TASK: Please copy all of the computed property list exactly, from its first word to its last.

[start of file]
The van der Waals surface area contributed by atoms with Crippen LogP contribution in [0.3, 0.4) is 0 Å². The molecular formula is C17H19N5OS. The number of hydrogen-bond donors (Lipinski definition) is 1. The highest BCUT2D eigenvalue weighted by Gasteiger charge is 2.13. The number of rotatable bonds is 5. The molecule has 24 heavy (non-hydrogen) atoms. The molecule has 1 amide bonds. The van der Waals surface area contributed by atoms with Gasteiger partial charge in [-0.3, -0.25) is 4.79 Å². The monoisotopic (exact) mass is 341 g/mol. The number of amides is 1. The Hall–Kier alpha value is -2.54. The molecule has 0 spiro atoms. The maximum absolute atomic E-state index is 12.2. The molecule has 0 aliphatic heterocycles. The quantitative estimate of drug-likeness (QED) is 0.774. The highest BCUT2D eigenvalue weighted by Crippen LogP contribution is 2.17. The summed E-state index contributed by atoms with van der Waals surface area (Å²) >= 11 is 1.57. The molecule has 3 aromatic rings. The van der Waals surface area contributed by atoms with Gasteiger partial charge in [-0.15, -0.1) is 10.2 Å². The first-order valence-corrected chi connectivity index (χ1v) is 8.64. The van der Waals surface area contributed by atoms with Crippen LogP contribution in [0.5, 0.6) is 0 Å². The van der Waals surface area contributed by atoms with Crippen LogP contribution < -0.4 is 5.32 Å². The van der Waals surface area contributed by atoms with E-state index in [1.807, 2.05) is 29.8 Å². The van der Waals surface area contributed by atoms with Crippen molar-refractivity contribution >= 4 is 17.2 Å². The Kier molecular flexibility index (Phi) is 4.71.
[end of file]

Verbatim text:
The van der Waals surface area contributed by atoms with Crippen LogP contribution in [0.3, 0.4) is 0 Å². The molecular formula is C17H19N5OS. The number of hydrogen-bond donors (Lipinski definition) is 1. The highest BCUT2D eigenvalue weighted by Gasteiger charge is 2.13. The number of rotatable bonds is 5. The molecule has 24 heavy (non-hydrogen) atoms. The molecule has 1 amide bonds. The van der Waals surface area contributed by atoms with Gasteiger partial charge in [-0.3, -0.25) is 4.79 Å². The monoisotopic (exact) mass is 341 g/mol. The number of amides is 1. The Hall–Kier alpha value is -2.54. The molecule has 0 spiro atoms. The maximum absolute atomic E-state index is 12.2. The molecule has 0 aliphatic heterocycles. The quantitative estimate of drug-likeness (QED) is 0.774. The highest BCUT2D eigenvalue weighted by Crippen LogP contribution is 2.17. The summed E-state index contributed by atoms with van der Waals surface area (Å²) >= 11 is 1.57. The molecule has 3 aromatic rings. The van der Waals surface area contributed by atoms with Gasteiger partial charge in [-0.15, -0.1) is 10.2 Å². The first-order valence-corrected chi connectivity index (χ1v) is 8.64. The van der Waals surface area contributed by atoms with Crippen LogP contribution in [0.5, 0.6) is 0 Å². The van der Waals surface area contributed by atoms with Crippen LogP contribution < -0.4 is 5.32 Å². The van der Waals surface area contributed by atoms with E-state index in [1.807, 2.05) is 29.8 Å². The van der Waals surface area contributed by atoms with Crippen molar-refractivity contribution >= 4 is 17.2 Å². The Kier molecular flexibility index (Phi) is 4.71.